We often put those kinds of expectations when we trust other people, without giving any room for the fact that people aren’t perfect, that people often commit to things without examining them fully, or they commit to things having examined them fully, but find out there’s something more to it after they’ve committed, that they can’t do. Or they commit, and then something in their circumstance changes, and they can’t keep their commitment. Or they commit, and then their mind gets overwhelmed by afflictions. Or some other event happens in their life that takes them away from being able to fulfill what they said they were going to do. I think a lot of our problems come because we want everything to be nice and neat and orderly and predictable, and if someone’s going to make a mistake, tell us in advance that you’re going to make a mistake. Then we’ll expect it, we won’t be so disappointed when you do. How’s that going to happen? Do we tell other people in advance when we’re going to make a mistake? No. We just make our mistake. It’s the same thing with other people.
This whole thing of the confusion we have in how much trust to give people and what areas to give them trust, and the confusion we have in making expectations that don’t have any flexibility to them. I think this contributes to a lot of our disappointment and disillusion. Whereas if we have the expectation, “People are committing to this, but as they say, life happens.” Different things arise in that person’s life that take priority for a certain period of time, or they change. Imagine that! They change! Gee! We meditate on impermanence, but do you really think people are supposed to change? Somehow we’re missing joining our meditation to what life is about. People make mistakes, all sorts of stuff happens.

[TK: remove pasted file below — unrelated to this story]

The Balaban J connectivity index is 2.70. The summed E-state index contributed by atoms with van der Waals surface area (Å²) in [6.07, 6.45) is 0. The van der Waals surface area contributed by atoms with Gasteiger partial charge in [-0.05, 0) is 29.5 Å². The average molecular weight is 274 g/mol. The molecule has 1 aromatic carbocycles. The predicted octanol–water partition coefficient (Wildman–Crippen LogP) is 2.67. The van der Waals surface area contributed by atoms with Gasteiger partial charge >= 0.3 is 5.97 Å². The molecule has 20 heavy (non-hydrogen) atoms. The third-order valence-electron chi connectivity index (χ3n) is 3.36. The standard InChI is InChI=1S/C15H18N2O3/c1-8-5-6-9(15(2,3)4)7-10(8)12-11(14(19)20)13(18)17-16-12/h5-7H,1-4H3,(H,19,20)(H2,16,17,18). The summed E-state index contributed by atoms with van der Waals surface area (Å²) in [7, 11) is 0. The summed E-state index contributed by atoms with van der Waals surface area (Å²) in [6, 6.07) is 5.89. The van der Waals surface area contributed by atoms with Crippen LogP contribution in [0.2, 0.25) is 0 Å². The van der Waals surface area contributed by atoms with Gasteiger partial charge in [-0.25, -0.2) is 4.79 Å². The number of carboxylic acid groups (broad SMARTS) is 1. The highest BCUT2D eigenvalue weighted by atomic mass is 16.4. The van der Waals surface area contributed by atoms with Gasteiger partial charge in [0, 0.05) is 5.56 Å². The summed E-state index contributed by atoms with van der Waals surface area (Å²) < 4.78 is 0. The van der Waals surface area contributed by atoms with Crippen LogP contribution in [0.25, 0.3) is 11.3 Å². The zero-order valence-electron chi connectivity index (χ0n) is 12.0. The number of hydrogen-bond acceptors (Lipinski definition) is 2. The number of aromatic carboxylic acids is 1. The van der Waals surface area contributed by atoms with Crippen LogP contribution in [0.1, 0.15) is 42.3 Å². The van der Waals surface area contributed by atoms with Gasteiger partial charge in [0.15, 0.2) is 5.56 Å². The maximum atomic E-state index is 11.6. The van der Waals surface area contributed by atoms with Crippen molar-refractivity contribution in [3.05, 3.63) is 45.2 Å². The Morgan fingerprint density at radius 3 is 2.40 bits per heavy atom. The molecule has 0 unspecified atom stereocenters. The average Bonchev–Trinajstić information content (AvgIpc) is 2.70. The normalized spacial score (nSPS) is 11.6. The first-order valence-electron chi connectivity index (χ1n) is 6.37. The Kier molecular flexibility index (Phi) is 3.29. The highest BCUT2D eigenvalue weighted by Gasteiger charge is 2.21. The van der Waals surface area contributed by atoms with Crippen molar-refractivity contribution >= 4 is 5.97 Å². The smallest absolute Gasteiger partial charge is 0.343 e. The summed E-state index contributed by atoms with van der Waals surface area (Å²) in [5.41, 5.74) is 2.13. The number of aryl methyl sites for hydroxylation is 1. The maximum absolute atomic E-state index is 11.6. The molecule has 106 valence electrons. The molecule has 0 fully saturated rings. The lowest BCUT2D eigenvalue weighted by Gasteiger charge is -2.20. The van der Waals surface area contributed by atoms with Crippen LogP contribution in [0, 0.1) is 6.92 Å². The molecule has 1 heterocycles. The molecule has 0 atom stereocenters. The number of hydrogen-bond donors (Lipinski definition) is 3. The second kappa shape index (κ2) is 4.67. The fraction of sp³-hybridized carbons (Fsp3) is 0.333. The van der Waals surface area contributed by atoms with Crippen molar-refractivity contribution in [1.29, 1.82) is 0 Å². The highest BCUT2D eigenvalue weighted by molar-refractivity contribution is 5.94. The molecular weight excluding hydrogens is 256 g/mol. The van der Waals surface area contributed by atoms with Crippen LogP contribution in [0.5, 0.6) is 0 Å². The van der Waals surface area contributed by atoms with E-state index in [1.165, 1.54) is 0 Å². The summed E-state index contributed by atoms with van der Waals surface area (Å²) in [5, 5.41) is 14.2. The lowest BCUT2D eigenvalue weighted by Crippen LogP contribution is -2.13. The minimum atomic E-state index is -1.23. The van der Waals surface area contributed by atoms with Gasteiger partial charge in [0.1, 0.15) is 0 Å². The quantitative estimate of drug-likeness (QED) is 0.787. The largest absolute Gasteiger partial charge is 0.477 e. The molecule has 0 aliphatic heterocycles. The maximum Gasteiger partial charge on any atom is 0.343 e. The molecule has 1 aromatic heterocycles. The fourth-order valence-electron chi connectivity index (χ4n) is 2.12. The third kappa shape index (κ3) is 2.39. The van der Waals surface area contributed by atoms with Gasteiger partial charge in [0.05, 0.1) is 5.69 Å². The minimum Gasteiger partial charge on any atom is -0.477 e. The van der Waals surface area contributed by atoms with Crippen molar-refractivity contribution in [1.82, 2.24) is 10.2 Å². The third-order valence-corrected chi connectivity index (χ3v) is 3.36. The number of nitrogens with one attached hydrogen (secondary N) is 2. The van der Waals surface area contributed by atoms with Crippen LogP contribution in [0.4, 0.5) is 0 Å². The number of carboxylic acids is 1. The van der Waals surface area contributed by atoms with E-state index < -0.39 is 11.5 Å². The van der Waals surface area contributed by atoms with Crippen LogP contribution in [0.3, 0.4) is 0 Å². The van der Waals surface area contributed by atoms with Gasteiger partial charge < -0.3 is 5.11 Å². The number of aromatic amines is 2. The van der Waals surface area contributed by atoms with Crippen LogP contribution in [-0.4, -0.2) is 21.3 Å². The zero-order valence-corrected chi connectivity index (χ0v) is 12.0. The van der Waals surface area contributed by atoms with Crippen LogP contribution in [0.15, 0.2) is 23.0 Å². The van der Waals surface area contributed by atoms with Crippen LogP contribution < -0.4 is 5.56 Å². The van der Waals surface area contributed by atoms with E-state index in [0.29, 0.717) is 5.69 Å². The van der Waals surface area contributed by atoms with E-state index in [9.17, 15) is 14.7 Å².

When we form expectations, it should be, “Well, I expect this and this and this, BUT, this and this and that and that may also happen.” None of us know what’s going to happen until it happens. Give our minds some space, and in that way, have some space around what other people do. If we do, that makes us much more accepting, much more tolerant. Much better able, as they say, to go with the flow. When we hold things very rigidly, then so much disappointment, frustration and so on.
Determine trust according to the situation
Really take time to think beforehand about, to get to know a person well, and to think, what areas can I trust them in? What areas are they not learned in, or not skilled in? I can know, therefore I don’t give them as much trust. Not trusting somebody doesn’t mean they’re a bad person. Like I said, don’t trust me to fly you in an airplane! That doesn’t mean that you think I’m a bad person, because I can’t do that. I think you’re wise if you don’t do that. We determine things according to the situation, without creating “good” and “bad” on top of it.
Of course there are some areas where we really wish we could trust somebody, give somebody more trust than they are able to bear. We pressure them, “Come on! Become what I want you to be so I can trust you in that area! I want to trust you in that area!” The other person’s going, “Hey, I’m just me. I’m just trying to do what I can. I’m not ready to bear that yet.” Or sometimes, especially when we’re teenagers, we’re willing to bear all sorts of trust that we’re not ready to bear. Or sometimes, we are ready to bear trust, and our parents think we aren’t, and so then a lot of friction comes up. I think flexibility is a good slogan in this area.
Venerable Thubten Chodron
Venerable Chodron emphasizes the practical application of Buddha’s teachings in our daily lives and is especially skilled at explaining them in ways easily understood and practiced by Westerners. She is well known for her warm, humorous, and lucid teachings. She was ordained as a Buddhist nun in 1977 by Kyabje Ling Rinpoche in Dharamsala, India, and in 1986 she received bhikshuni (full) ordination in Taiwan. Read her full bio.